So how much Vitamin C do we humans need every day?  It varies from person to person.  This is what Andrew Saul has to say:

“You certainly would need more than the RDA because just about every animal on earth makes 10 or 15 times the amount of vitamin C in the RDA. So I would say you need at least 1,500 milligrams a day and that would be low. And I would recommend you take what a gorilla would get every day in their daily diet, around 4,000-4,500 milligrams of vitamin C a day.”

If you have the flu, then 2,000 mg every hour is recommended.  Seriously.  This can be incredibly helpful for lessening symptoms quickly and shortening the duration of the illness.

And what about our beloved animal companions?  Here is what Dr. Belfield writes:

 “In the wilds on his own, beyond the reach and ‘wisdom’ of food processors, the dog does indeed seek out vitamin C sources in his food.  He eats the ingested material of the prey, which is rich in Vitamin C.  He eats the liver where the ascorbic acid is produced, and the adrenal glands, a storehouse of vitamin C…  He eats it raw, while man gives it to him cooked.  Cooking destroys vitamin C.  In the wilds the dog also eats vegetables, fruit and berries, additional sources of vitamin C.  People say that the dog makes enough and doesn’t need more.  On his own, in nature, the dog acts like he needs more….  I believe that supplementation of vitamin C is perhaps the single most important thing you can do for the health of your pet.”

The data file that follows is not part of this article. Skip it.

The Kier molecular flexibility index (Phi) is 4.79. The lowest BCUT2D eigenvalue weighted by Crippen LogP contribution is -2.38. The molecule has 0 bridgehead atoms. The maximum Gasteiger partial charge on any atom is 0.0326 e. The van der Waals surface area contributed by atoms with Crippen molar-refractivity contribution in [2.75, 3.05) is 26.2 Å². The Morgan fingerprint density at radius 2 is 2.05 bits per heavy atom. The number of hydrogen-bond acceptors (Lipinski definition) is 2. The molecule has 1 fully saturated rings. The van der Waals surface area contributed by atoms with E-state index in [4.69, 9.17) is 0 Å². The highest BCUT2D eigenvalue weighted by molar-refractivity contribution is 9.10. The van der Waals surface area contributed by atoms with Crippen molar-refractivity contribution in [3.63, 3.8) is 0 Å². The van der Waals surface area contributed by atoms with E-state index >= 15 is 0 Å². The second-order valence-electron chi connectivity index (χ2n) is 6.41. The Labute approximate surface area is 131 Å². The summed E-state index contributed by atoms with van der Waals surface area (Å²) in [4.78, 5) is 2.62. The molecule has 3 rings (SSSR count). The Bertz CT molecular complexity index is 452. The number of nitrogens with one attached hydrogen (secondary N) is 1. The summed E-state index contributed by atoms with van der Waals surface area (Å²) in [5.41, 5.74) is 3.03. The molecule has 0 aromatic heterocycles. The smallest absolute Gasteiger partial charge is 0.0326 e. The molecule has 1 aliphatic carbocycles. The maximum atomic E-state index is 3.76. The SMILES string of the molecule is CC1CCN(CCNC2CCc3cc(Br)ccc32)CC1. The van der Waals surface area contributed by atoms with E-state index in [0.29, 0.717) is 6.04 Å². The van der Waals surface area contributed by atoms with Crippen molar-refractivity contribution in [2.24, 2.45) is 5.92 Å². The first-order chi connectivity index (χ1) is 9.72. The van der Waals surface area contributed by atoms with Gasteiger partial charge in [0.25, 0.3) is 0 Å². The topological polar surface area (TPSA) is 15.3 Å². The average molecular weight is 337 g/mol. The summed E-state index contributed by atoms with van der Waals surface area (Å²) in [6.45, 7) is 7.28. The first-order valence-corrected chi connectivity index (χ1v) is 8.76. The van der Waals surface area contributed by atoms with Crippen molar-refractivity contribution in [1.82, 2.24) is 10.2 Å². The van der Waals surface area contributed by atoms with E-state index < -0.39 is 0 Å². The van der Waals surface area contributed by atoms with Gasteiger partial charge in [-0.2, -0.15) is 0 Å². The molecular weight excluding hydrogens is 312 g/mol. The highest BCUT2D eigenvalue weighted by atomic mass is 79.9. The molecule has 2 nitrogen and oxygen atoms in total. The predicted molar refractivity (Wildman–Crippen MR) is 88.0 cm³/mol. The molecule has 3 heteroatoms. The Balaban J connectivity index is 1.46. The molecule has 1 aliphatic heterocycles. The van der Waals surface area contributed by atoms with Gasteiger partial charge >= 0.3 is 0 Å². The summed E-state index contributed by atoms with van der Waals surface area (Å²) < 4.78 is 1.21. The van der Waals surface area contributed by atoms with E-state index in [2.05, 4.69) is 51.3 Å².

Lily & Chandra 814-2Thank you, Dr. Belfield!  Vitamin C has been super helpful for Lily and  Zandra.  Recommended dosage for animals under 20 pounds is 500 – 1,500 mg in divided doses throughout the day. Animals who weigh 20-50 pounds would receive 1,500 – 3,000 mg a day, 50-100 pound animals receive 3,000 – 6,000 mg per day, and animals over 100 pounds benefit from 6,000 – 7,500 mg per day in divided doses.  Puppies and kittens can receive pediatric vitamin C drops.

Vitamin C has helped  me measurably reduce and stave off inflammation, as well as resolve several other imbalances that used to show up on a regular basis (swollen ear lobes, swollen ankles, chronic neck pain).  Now if I have an inflammation flare up, it only lasts for one day, or half a day instead of weeks on end.  I can recover from a day of digging in the garden much more quickly now than when I was in my 40’s!